Low Back Pain In Young Athletes

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Some very interesting information from an article by our friends at physiology-pedia.com:

In the United Kingdom there are a large number of children and adolescents who are participating in sport. The government is currently spending over £450 million on improving the quality of the Physical Education and sport activities that pupils are offered [1]  leading to high numbers of participants in sport, not only inside of school but outside as well, 96.7% of children aged 11-16 and 84.1% of children aged 5-10 participated in sport outside of school [2].
The young person with athletic potential is likely to have enhanced physiological and physical attributes compared to their peers [3]and can therefore be defined as a young athlete.
Low back pain (LBP) occurs in approximately 10% to 15% of young athletes[4] . Schmidt et al (2014) found that competitive adolescent athletes compared to aged matched individuals have increased prevalence of back pain[5].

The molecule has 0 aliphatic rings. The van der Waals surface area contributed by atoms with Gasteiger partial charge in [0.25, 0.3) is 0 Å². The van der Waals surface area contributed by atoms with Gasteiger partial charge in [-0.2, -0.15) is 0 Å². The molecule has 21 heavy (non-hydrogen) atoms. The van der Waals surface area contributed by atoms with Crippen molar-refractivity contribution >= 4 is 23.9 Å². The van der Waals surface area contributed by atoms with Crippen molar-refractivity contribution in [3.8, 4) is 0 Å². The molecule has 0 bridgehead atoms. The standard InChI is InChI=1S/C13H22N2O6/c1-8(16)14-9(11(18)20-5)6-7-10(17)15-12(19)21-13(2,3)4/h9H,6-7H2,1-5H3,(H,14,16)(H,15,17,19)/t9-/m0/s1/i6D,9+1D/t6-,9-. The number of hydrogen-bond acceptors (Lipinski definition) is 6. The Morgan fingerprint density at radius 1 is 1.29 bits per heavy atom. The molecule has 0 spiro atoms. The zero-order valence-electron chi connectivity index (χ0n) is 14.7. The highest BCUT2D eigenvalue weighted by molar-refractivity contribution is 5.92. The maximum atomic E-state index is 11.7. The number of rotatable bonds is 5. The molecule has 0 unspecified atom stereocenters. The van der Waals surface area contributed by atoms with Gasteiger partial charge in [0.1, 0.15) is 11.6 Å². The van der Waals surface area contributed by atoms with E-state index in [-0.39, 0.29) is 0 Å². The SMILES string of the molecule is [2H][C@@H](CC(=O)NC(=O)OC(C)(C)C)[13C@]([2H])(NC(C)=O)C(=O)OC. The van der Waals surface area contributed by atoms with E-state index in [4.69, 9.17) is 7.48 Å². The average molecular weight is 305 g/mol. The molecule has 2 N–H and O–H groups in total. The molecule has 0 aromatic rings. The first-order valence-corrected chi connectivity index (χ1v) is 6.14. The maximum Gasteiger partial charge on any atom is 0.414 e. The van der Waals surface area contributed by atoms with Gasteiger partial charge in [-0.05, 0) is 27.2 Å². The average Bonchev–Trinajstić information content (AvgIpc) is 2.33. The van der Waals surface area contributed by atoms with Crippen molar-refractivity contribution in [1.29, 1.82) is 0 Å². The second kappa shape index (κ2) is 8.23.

LBP  is defined as pain localised between the 12th rib and inferior gluteal folds, occuring with or without leg pain [6].

There are significant differences between the nature of LBP in adults and young athletes [7]. The most common causes of LBP in young athletes are spondylolysis, spondylolisthesis, hyperlordosis syndrome (posterior element overuse syndrome) and discogenic pain[7].
The growing spine introduces certain variables that predisposes the back of the young to specific injuries such as pars interarticularis injury; reported to occur in up to 47% of young athletes [7].
It is of great importance for an athlete with persisting symptoms to undergo a thorough assessment [8].

The impact of the structural problems is considered alongside other aspects such as psychological, social and cultural issues [9]. This approach facilitates compliance with the rehabilitation process and promotes recovery [9], as there is evidence showing athletes with a prior back injury are 3 times more likely to develop LBP [10].

 

Young athletes are not immune to the injuries and conditions that plague adult athletes and need to be assessed and treated just as adults do. While the methods and techniques may vary depending on the age of the child, we need to be sure that we avoid the old tropes of “no pain, no gain” and “you’re a kid, you can’t be hurt”.